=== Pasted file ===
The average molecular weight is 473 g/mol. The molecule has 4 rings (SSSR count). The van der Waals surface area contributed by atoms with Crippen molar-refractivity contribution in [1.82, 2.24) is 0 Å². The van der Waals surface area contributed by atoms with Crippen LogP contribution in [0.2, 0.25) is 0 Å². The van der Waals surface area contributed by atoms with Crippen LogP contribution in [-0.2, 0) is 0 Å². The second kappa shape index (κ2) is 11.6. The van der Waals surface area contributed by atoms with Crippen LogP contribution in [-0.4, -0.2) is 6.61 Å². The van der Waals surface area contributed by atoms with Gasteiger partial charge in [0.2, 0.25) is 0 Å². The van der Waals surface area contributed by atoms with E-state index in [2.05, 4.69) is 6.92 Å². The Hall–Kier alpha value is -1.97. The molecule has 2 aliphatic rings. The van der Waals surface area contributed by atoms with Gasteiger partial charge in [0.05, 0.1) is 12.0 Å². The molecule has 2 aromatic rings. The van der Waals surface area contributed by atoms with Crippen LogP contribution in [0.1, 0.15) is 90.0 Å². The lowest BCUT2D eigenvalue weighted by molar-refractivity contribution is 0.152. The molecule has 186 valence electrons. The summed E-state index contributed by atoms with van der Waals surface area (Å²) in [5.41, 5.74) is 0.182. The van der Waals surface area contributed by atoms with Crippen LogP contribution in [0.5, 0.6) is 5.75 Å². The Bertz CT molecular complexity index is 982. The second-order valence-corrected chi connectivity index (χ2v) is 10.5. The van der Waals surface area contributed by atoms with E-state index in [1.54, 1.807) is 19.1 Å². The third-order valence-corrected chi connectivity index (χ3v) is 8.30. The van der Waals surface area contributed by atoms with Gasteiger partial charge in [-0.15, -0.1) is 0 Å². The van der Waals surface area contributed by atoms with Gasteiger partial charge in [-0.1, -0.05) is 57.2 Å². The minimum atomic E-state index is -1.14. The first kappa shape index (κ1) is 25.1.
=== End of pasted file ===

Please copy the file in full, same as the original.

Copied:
The average molecular weight is 473 g/mol. The molecule has 4 rings (SSSR count). The van der Waals surface area contributed by atoms with Crippen molar-refractivity contribution in [1.82, 2.24) is 0 Å². The van der Waals surface area contributed by atoms with Crippen LogP contribution in [0.2, 0.25) is 0 Å². The van der Waals surface area contributed by atoms with Crippen LogP contribution in [-0.2, 0) is 0 Å². The second kappa shape index (κ2) is 11.6. The van der Waals surface area contributed by atoms with Crippen LogP contribution in [-0.4, -0.2) is 6.61 Å². The van der Waals surface area contributed by atoms with Gasteiger partial charge in [0.2, 0.25) is 0 Å². The van der Waals surface area contributed by atoms with E-state index in [2.05, 4.69) is 6.92 Å². The Hall–Kier alpha value is -1.97. The molecule has 2 aliphatic rings. The van der Waals surface area contributed by atoms with Gasteiger partial charge in [0.05, 0.1) is 12.0 Å². The molecule has 2 aromatic rings. The van der Waals surface area contributed by atoms with Crippen LogP contribution in [0.1, 0.15) is 90.0 Å². The lowest BCUT2D eigenvalue weighted by molar-refractivity contribution is 0.152. The molecule has 186 valence electrons. The summed E-state index contributed by atoms with van der Waals surface area (Å²) in [5.41, 5.74) is 0.182. The van der Waals surface area contributed by atoms with Crippen LogP contribution in [0.5, 0.6) is 5.75 Å². The Bertz CT molecular complexity index is 982. The second-order valence-corrected chi connectivity index (χ2v) is 10.5. The van der Waals surface area contributed by atoms with E-state index in [1.54, 1.807) is 19.1 Å². The third-order valence-corrected chi connectivity index (χ3v) is 8.30. The van der Waals surface area contributed by atoms with Gasteiger partial charge in [-0.15, -0.1) is 0 Å². The van der Waals surface area contributed by atoms with Gasteiger partial charge in [-0.1, -0.05) is 57.2 Å². The minimum atomic E-state index is -1.14. The first kappa shape index (κ1) is 25.1.